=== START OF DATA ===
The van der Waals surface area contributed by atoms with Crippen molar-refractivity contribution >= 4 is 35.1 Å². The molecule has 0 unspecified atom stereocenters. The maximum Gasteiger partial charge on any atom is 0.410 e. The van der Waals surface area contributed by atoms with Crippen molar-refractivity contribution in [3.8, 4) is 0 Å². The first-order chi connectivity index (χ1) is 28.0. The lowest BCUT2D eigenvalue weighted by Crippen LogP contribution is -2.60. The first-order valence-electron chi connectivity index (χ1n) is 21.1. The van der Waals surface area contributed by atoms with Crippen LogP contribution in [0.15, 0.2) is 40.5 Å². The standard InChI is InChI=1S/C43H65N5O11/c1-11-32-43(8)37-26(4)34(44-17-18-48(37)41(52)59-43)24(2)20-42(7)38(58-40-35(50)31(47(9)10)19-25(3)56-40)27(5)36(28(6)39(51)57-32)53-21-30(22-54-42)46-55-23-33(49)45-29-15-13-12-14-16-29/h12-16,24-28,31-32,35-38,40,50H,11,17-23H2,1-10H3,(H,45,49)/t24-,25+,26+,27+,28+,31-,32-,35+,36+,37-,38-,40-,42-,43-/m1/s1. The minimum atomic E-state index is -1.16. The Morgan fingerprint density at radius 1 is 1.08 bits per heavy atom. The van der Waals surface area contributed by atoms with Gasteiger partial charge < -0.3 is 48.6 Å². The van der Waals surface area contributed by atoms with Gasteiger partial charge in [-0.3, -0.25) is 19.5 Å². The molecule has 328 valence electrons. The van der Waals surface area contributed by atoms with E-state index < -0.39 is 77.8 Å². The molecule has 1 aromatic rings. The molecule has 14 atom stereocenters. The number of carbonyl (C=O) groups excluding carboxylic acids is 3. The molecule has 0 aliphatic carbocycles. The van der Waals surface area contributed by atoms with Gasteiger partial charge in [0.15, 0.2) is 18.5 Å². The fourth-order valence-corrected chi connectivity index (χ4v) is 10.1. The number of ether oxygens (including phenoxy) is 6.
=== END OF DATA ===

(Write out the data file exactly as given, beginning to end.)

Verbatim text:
The van der Waals surface area contributed by atoms with Crippen molar-refractivity contribution >= 4 is 35.1 Å². The molecule has 0 unspecified atom stereocenters. The maximum Gasteiger partial charge on any atom is 0.410 e. The van der Waals surface area contributed by atoms with Crippen molar-refractivity contribution in [3.8, 4) is 0 Å². The first-order chi connectivity index (χ1) is 28.0. The lowest BCUT2D eigenvalue weighted by Crippen LogP contribution is -2.60. The first-order valence-electron chi connectivity index (χ1n) is 21.1. The van der Waals surface area contributed by atoms with Crippen LogP contribution in [0.15, 0.2) is 40.5 Å². The standard InChI is InChI=1S/C43H65N5O11/c1-11-32-43(8)37-26(4)34(44-17-18-48(37)41(52)59-43)24(2)20-42(7)38(58-40-35(50)31(47(9)10)19-25(3)56-40)27(5)36(28(6)39(51)57-32)53-21-30(22-54-42)46-55-23-33(49)45-29-15-13-12-14-16-29/h12-16,24-28,31-32,35-38,40,50H,11,17-23H2,1-10H3,(H,45,49)/t24-,25+,26+,27+,28+,31-,32-,35+,36+,37-,38-,40-,42-,43-/m1/s1. The minimum atomic E-state index is -1.16. The Morgan fingerprint density at radius 1 is 1.08 bits per heavy atom. The van der Waals surface area contributed by atoms with Gasteiger partial charge < -0.3 is 48.6 Å². The van der Waals surface area contributed by atoms with Gasteiger partial charge in [-0.3, -0.25) is 19.5 Å². The molecule has 328 valence electrons. The van der Waals surface area contributed by atoms with E-state index < -0.39 is 77.8 Å². The molecule has 1 aromatic rings. The molecule has 14 atom stereocenters. The number of carbonyl (C=O) groups excluding carboxylic acids is 3. The molecule has 0 aliphatic carbocycles. The van der Waals surface area contributed by atoms with Gasteiger partial charge in [0.15, 0.2) is 18.5 Å². The fourth-order valence-corrected chi connectivity index (χ4v) is 10.1. The number of ether oxygens (including phenoxy) is 6.